Fostering Connectivity in an Unconnected World

The M.O.V.E. Program Brings Bates and Lewiston Student Athletes Together


Phyllis Graber Jensen/Bates College

MOVE has become even more important to Coach Hall as the pandemic affects connectivity between students.

Julia Bisson, Staff Writer

Malik Hall, head football coach at Bates, and Lauren Nudi ’23, a Harward Center community outreach fellow, have been working together to connect Bates student-athletes with the local Lewiston community. 

Hall, who had been toying with the idea to create the M.O.V.E. program since the summer, explained that his main goal was connectivity. The way the world is structured due to the pandemic, it is harder to foster meaningful connections; this program is a way to create relationships which create a stronger sense of community for both Bates students and Lewiston youth.

“The pandemic created a change in the social norm, and connectivity wasn’t provided,” Hall said, “It created a big void in my life, as an adult, but as a college student and middle school kid, friendship is everything.” Hall figured out a way to find a safe and productive way to fill this social void for students.

Hall began with the concept of M.O.V.E., which stands for mood management, overcome, visualize, and empower. Hall wanted to be sure this program would give athletes from different backgrounds and ages a safe space to mentor and connect with each other. 

Nudi began working with Hall in January: “I saw his idea and initial PowerPoint, and I was hooked.” She too agreed that “connectivity is needed during this time, especially among students.” 

As soon as Nudi and Hall began recruiting athletes from Bates for this program, there was solid interest. A registration form was sent out to Bates student-athletes and came back with 65 initial interested volunteers. After the program’s training ended, they retained 55 student athletes who are currently volunteering with the program. 

When asked about how they found Bates student-athletes to participate, Hall said he was never worried. He already had traction because of his personal connections through Bates athletics, with coaches reaching out to other coaches, and Nudi helped with the Harward Center’s connections.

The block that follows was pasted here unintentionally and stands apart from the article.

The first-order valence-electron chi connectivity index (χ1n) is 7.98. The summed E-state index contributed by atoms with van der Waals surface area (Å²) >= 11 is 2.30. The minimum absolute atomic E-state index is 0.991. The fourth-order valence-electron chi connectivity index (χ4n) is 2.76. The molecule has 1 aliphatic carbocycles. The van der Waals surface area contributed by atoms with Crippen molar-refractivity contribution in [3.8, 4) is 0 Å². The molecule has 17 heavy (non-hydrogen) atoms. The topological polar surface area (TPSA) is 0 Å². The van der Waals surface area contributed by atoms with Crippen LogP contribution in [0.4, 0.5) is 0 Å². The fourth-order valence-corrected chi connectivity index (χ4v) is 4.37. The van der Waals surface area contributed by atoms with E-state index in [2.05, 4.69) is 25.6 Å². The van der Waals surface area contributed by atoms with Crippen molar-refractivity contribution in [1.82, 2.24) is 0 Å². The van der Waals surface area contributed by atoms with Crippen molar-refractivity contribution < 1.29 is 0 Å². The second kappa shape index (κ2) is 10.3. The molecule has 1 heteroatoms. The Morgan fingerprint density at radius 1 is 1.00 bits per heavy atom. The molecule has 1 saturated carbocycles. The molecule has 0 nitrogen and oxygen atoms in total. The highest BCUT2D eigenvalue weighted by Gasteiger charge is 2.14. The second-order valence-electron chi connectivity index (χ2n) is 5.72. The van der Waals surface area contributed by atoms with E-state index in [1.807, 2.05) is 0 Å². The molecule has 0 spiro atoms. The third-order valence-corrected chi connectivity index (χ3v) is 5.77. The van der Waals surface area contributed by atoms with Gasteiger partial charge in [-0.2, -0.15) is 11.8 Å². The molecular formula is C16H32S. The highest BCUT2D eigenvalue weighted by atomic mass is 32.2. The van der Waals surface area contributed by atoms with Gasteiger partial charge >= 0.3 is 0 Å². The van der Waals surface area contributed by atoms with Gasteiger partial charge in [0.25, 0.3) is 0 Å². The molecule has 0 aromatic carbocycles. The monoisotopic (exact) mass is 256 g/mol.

Hall was, and continues to be, impressed by “the level and capacity of the Bates students because this work is not subject to age.” He continued by mentioning Nudi’s hard work, adding, “Lauren was able to give it wheels so this program can move forward — no pun intended.”

Their first week of the program began March 3, pushed back from the initial Feb. 15 start date due to school vacation schedules within the Lewiston school district. The first week went well, with 25 boys showing up and participating in the emotions-focused session. The girls’ session will begin on Wednesday. The programs run virtually once a week, with two sections split by gender per request of the Lewiston schools to aid in the younger students’ comfort and ease. 

“The core of the program is this curriculum of M.O.V.E, so each session addresses one of the acronyms,” Nudi explained. 

The program is eight weeks long, meeting every other week focusing on one word of the M.O.V.E program through worksheets, personal anecdotes from the trained Bates students, and open questions that allow for conversations and small breakout group discussions. 

In terms of how the 45-minute sessions are filled, Hall says, “our students will let us know where they want to go. It focuses on the commonalities that we all share.” Each group leads personalized conversations that allow Lewiston students to feel heard and share with each other.

Hall was also glad to see Bates giving back to the Lewiston community. “Bates may have a lot more resources and structure to give those experiences, like this mentorship program, to our student body,” he said. He then continued by adding that if it wasn’t for the students who had ambition and foresight about what they wanted to do with those resources, programs like these would not be able to happen. 

Hall also recognizes the importance of students having a vision on what they want to do after Bates, pursuing their passions in ways that also make a difference in the world. This is what he observed in Nudi, who’s drive allowed for the program to take off quickly and successfully. 

As both Nudi and Hall share, this is just the beginning of the M.O.V.E. program. They plan to start a second round and get more volunteers involved. “It is an evolving process,” Nudi stated. 

Later on, they are hoping to set up sports centric one-on-one meetings between Bates students and Lewiston students. With momentum on their side, Coach Hall and Nudi are well on their way to expanding the program and increasing their positive impact on the Lewiston community.